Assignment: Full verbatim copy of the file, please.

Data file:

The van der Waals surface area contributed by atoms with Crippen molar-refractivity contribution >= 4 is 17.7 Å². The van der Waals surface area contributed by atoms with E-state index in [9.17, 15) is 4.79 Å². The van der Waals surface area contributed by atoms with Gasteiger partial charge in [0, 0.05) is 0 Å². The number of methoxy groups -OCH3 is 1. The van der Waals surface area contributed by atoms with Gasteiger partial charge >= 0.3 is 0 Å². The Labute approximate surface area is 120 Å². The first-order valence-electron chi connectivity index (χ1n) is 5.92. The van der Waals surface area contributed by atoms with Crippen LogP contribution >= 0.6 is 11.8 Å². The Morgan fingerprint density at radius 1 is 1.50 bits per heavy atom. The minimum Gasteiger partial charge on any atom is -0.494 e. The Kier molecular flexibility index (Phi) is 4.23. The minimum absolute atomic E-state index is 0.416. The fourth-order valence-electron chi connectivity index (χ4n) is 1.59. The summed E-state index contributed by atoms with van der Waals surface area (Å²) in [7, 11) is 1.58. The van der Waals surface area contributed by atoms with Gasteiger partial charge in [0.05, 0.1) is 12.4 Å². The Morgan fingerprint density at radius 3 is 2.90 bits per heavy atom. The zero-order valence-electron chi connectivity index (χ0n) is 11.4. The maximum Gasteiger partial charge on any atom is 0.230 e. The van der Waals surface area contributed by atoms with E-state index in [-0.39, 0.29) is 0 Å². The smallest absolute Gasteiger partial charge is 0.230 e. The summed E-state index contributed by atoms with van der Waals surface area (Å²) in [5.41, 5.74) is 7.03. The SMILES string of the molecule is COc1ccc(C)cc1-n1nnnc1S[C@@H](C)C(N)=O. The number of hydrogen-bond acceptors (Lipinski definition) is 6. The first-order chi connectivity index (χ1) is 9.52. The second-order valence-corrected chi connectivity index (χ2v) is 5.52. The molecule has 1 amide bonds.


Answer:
The van der Waals surface area contributed by atoms with Crippen molar-refractivity contribution >= 4 is 17.7 Å². The van der Waals surface area contributed by atoms with E-state index in [9.17, 15) is 4.79 Å². The van der Waals surface area contributed by atoms with Gasteiger partial charge in [0, 0.05) is 0 Å². The number of methoxy groups -OCH3 is 1. The van der Waals surface area contributed by atoms with Gasteiger partial charge >= 0.3 is 0 Å². The Labute approximate surface area is 120 Å². The first-order valence-electron chi connectivity index (χ1n) is 5.92. The van der Waals surface area contributed by atoms with Crippen LogP contribution >= 0.6 is 11.8 Å². The Morgan fingerprint density at radius 1 is 1.50 bits per heavy atom. The minimum Gasteiger partial charge on any atom is -0.494 e. The Kier molecular flexibility index (Phi) is 4.23. The minimum absolute atomic E-state index is 0.416. The fourth-order valence-electron chi connectivity index (χ4n) is 1.59. The summed E-state index contributed by atoms with van der Waals surface area (Å²) in [7, 11) is 1.58. The van der Waals surface area contributed by atoms with Gasteiger partial charge in [0.05, 0.1) is 12.4 Å². The Morgan fingerprint density at radius 3 is 2.90 bits per heavy atom. The zero-order valence-electron chi connectivity index (χ0n) is 11.4. The maximum Gasteiger partial charge on any atom is 0.230 e. The van der Waals surface area contributed by atoms with E-state index in [-0.39, 0.29) is 0 Å². The smallest absolute Gasteiger partial charge is 0.230 e. The summed E-state index contributed by atoms with van der Waals surface area (Å²) in [5.41, 5.74) is 7.03. The SMILES string of the molecule is COc1ccc(C)cc1-n1nnnc1S[C@@H](C)C(N)=O. The number of hydrogen-bond acceptors (Lipinski definition) is 6. The first-order chi connectivity index (χ1) is 9.52. The second-order valence-corrected chi connectivity index (χ2v) is 5.52. The molecule has 1 amide bonds.